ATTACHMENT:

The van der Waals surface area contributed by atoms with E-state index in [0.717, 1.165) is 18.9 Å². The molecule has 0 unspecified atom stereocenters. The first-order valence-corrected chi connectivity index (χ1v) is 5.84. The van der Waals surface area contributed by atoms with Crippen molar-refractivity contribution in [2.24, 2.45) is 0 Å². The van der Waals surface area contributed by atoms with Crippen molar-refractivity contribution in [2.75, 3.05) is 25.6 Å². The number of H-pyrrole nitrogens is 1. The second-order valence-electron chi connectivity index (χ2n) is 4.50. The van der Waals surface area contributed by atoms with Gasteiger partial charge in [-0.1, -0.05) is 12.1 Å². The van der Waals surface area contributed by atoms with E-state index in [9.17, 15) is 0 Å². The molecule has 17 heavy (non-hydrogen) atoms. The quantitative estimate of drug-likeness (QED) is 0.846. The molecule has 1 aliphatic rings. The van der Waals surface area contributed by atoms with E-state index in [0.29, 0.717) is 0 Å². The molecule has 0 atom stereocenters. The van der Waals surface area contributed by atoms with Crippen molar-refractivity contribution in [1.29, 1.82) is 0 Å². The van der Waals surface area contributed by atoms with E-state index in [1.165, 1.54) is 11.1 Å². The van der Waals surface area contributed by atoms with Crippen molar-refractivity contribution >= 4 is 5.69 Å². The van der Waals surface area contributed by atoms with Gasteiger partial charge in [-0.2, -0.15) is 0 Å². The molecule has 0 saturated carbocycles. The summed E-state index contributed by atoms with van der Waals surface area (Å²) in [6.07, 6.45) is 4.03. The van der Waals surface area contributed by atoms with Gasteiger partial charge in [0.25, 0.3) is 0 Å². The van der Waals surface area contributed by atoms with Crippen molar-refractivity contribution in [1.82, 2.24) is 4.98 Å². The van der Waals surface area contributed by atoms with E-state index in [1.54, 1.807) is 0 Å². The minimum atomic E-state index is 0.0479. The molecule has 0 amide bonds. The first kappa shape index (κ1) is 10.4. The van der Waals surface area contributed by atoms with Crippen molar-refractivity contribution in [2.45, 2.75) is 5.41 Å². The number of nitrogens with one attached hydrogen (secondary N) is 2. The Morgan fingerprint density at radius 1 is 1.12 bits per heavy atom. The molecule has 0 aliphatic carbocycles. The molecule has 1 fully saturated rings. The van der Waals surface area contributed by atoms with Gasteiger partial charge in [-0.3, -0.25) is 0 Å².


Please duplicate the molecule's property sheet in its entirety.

The van der Waals surface area contributed by atoms with E-state index in [0.717, 1.165) is 18.9 Å². The molecule has 0 unspecified atom stereocenters. The first-order valence-corrected chi connectivity index (χ1v) is 5.84. The van der Waals surface area contributed by atoms with Crippen molar-refractivity contribution in [2.24, 2.45) is 0 Å². The van der Waals surface area contributed by atoms with Crippen molar-refractivity contribution in [2.75, 3.05) is 25.6 Å². The number of H-pyrrole nitrogens is 1. The second-order valence-electron chi connectivity index (χ2n) is 4.50. The van der Waals surface area contributed by atoms with Gasteiger partial charge in [-0.1, -0.05) is 12.1 Å². The van der Waals surface area contributed by atoms with E-state index in [9.17, 15) is 0 Å². The molecule has 17 heavy (non-hydrogen) atoms. The quantitative estimate of drug-likeness (QED) is 0.846. The molecule has 1 aliphatic rings. The van der Waals surface area contributed by atoms with E-state index in [0.29, 0.717) is 0 Å². The molecule has 0 atom stereocenters. The van der Waals surface area contributed by atoms with Crippen molar-refractivity contribution in [1.29, 1.82) is 0 Å². The van der Waals surface area contributed by atoms with E-state index in [1.165, 1.54) is 11.1 Å². The van der Waals surface area contributed by atoms with Crippen molar-refractivity contribution >= 4 is 5.69 Å². The van der Waals surface area contributed by atoms with Gasteiger partial charge in [-0.2, -0.15) is 0 Å². The molecule has 0 saturated carbocycles. The summed E-state index contributed by atoms with van der Waals surface area (Å²) in [6.07, 6.45) is 4.03. The van der Waals surface area contributed by atoms with Gasteiger partial charge in [0.25, 0.3) is 0 Å². The van der Waals surface area contributed by atoms with Crippen molar-refractivity contribution in [1.82, 2.24) is 4.98 Å². The van der Waals surface area contributed by atoms with E-state index in [1.54, 1.807) is 0 Å². The minimum atomic E-state index is 0.0479. The molecule has 0 amide bonds. The first kappa shape index (κ1) is 10.4. The van der Waals surface area contributed by atoms with Crippen molar-refractivity contribution in [2.45, 2.75) is 5.41 Å². The number of nitrogens with one attached hydrogen (secondary N) is 2. The Morgan fingerprint density at radius 1 is 1.12 bits per heavy atom. The molecule has 0 aliphatic carbocycles. The molecule has 1 fully saturated rings. The van der Waals surface area contributed by atoms with Gasteiger partial charge in [-0.3, -0.25) is 0 Å².